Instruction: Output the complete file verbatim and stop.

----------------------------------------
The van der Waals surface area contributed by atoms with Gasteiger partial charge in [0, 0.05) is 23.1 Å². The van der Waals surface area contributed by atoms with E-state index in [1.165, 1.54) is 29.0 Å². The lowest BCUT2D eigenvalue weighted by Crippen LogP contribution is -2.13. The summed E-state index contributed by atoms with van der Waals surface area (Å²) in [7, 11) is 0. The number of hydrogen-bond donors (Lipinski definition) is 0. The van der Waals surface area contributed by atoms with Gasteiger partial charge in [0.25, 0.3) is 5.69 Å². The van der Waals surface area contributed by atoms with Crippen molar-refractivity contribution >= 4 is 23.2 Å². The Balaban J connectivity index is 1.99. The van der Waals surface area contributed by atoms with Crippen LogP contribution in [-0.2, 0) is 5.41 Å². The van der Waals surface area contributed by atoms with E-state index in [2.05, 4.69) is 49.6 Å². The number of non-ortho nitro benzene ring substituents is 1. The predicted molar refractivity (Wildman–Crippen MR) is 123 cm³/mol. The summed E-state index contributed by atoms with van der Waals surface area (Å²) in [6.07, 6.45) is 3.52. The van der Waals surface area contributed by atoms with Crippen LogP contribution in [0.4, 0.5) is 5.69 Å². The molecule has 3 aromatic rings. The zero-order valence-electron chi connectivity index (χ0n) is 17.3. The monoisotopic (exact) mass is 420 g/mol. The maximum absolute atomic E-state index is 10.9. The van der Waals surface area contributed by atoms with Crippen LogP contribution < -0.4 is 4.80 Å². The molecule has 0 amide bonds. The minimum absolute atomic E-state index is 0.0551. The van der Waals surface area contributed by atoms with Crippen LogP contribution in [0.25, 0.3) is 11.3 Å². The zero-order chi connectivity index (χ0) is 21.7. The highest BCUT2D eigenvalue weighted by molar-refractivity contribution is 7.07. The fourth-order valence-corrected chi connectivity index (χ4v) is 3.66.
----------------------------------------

The van der Waals surface area contributed by atoms with Gasteiger partial charge in [0, 0.05) is 23.1 Å². The van der Waals surface area contributed by atoms with E-state index in [1.165, 1.54) is 29.0 Å². The lowest BCUT2D eigenvalue weighted by Crippen LogP contribution is -2.13. The summed E-state index contributed by atoms with van der Waals surface area (Å²) in [7, 11) is 0. The number of hydrogen-bond donors (Lipinski definition) is 0. The van der Waals surface area contributed by atoms with Gasteiger partial charge in [0.25, 0.3) is 5.69 Å². The van der Waals surface area contributed by atoms with Crippen molar-refractivity contribution >= 4 is 23.2 Å². The Balaban J connectivity index is 1.99. The van der Waals surface area contributed by atoms with Crippen LogP contribution in [-0.2, 0) is 5.41 Å². The van der Waals surface area contributed by atoms with E-state index in [2.05, 4.69) is 49.6 Å². The number of non-ortho nitro benzene ring substituents is 1. The predicted molar refractivity (Wildman–Crippen MR) is 123 cm³/mol. The summed E-state index contributed by atoms with van der Waals surface area (Å²) in [6.07, 6.45) is 3.52. The van der Waals surface area contributed by atoms with Crippen LogP contribution in [0.4, 0.5) is 5.69 Å². The molecule has 3 aromatic rings. The zero-order valence-electron chi connectivity index (χ0n) is 17.3. The monoisotopic (exact) mass is 420 g/mol. The maximum absolute atomic E-state index is 10.9. The van der Waals surface area contributed by atoms with Crippen LogP contribution < -0.4 is 4.80 Å². The molecule has 0 amide bonds. The minimum absolute atomic E-state index is 0.0551. The van der Waals surface area contributed by atoms with Crippen LogP contribution in [0.25, 0.3) is 11.3 Å². The zero-order chi connectivity index (χ0) is 21.7. The highest BCUT2D eigenvalue weighted by molar-refractivity contribution is 7.07. The fourth-order valence-corrected chi connectivity index (χ4v) is 3.66.